Have you ever thought about unique ways to do rehabilitation and group therapy? How can our health promotion strategies and interventions challenge societal views of access and ability?
Adventure therapy started over 50 years ago, growing out of the outdoor and wilderness adventure movement of the early 1960’s. It quickly evolved into a mode of practice that made use of natural settings, such as forests and oceans. Adventure therapy is usually based on the principles of experiential education. The adventure activities and associated human interactions are often conducted in groups (Kimball and Bacon, 1993) in which the intervention is based on an integration of principles derived from psychology, sociology, education and other disciplines that form the process of human change and learning (Bandoroff 1992). The goals of each adventure therapy intervention are developed in response to client needs and conducted in ways to maximise therapeutic outcomes for clients. Common goals include re-socialisation, independence, treating substance abuse, social skills training, promoting self-awareness, self-ethicacy, community integration, and improving clients’ management of their own emotional and social lives (Prouty, Panicucci, & Collinson, 2007). By using adaptive equipment designed in collaboration with recreational therapists, physiotherapists, occupational therapists, engineers and clients, adventure activities or sports become accessible to clients, challenging societal views on “ability” and “accessibility” in physical activity.
The nature of the adventure activities that are conducted as part of adventure therapy programmes vary widely and may include: walking/hiking expeditions, cycling, kayaking, stand-up paddle boarding, canoeing, rafting, sailing, and surfing along with group initiatives such as cooperative games, ropes courses, or other activities. Power For All™ provides adaptive kayaking and stand-up paddle boarding along with Zumba group fitness classes for clients residing in the Fraser Valley. Power For All’s purposes are:
- To provide wilderness and adventure experiences for people of all ages and all abilities
- To focus on creating new opportunities for people with cognitive, emotional, social, physical and economical challenges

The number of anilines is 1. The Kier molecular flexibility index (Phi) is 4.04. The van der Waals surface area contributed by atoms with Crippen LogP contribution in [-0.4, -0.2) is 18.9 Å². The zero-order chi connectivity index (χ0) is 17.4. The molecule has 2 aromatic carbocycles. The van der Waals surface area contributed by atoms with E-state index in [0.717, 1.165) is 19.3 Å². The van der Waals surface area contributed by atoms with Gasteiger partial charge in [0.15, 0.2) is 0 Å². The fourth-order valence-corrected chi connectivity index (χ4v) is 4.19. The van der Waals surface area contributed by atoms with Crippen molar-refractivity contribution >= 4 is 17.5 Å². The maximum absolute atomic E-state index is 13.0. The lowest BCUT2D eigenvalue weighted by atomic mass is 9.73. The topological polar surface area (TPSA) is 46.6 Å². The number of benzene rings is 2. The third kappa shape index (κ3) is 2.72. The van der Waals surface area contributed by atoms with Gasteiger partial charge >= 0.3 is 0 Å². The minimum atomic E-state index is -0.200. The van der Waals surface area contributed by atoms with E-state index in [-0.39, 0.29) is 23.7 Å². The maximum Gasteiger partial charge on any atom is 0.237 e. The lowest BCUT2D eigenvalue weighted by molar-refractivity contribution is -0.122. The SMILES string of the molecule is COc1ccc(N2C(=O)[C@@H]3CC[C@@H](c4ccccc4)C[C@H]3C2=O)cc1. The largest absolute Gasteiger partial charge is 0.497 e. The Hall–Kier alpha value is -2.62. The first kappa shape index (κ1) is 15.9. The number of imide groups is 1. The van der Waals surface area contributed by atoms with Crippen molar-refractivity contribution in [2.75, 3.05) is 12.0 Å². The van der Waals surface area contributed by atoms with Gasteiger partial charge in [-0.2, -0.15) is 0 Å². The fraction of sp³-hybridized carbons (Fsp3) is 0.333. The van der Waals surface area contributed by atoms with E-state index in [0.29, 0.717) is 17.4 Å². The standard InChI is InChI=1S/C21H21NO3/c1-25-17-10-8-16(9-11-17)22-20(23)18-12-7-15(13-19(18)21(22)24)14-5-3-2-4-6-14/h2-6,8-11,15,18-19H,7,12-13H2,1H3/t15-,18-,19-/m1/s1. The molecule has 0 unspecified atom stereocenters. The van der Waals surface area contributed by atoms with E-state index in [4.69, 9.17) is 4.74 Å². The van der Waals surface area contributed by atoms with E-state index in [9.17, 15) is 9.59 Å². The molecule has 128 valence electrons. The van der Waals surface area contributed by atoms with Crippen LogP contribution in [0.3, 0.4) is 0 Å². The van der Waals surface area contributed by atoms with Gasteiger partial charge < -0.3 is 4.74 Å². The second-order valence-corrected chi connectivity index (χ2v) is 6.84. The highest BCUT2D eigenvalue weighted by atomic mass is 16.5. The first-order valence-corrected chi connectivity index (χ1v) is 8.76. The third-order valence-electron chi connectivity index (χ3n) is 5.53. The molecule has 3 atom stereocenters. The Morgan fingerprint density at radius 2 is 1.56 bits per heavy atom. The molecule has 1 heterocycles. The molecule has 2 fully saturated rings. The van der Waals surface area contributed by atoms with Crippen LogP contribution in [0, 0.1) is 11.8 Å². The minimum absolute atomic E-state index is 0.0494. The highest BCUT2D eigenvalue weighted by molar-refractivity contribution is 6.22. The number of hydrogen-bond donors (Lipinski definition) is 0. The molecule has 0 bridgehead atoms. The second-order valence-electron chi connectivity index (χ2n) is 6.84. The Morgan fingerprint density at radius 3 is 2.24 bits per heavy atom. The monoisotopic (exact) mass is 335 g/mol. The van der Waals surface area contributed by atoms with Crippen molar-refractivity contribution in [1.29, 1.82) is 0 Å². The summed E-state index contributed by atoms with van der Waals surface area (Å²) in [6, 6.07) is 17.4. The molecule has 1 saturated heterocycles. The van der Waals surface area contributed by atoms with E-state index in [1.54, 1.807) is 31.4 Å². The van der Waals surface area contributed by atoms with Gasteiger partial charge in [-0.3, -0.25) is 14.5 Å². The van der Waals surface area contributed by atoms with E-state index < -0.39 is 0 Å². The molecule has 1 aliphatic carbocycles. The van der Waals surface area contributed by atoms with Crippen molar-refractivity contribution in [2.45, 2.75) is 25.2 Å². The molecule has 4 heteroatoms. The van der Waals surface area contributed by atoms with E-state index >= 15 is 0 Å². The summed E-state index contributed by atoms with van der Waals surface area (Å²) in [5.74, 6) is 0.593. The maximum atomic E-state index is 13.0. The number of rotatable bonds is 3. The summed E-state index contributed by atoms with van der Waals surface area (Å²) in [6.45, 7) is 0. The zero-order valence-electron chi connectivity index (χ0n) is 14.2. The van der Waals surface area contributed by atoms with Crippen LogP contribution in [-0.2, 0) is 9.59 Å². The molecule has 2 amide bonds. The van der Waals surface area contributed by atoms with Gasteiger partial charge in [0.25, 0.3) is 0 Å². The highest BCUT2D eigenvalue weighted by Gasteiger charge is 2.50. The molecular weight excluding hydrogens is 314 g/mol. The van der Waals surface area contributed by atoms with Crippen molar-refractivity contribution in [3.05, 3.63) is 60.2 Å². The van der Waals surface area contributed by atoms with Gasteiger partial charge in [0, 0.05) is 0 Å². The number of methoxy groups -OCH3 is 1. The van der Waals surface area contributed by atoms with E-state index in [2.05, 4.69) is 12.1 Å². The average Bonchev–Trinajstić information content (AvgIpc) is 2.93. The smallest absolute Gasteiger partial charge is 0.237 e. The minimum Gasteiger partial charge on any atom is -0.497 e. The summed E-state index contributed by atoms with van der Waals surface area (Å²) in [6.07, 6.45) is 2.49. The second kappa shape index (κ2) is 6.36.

- To create a supportive environment for participants that enriches quality of life and encourages community involvement and participation, personal development, education and learning
Adventure Therapy is a viable way of delivering rehabilitation, group therapy and health promotion interventions to your clients. We hope that you will consider including this form of therapy as an option in your practice. We will collaborate with you, your treatment team and design a plan that will engage your clients and help them achieve their treatment goals. Through our partnerships with organizations such as Variety Children’s Charity, the Rotary Service Clubs, the Township of Langley and the City of Surrey, we provide accessible programming for all ages, including bursaries to make our programming affordable.
What does the evidence in research tell us about the power of adventure therapy for clients from all walks of life?
Here are a few resources you may find helpful in your practice as you evaluate or justify Adventure Therapy for your clients.
Research literature about Adventure Therapy:
adaptive hiking and occupational therapy
Wilderness Adventure Therapy for At Risk Youth
Summer Camps and Adventure Therapy
Family Crisis and Adventure Therapy
Spinal Cord Injury and Outdoor Experiences
the meaning of sea kayaking for SCI clients
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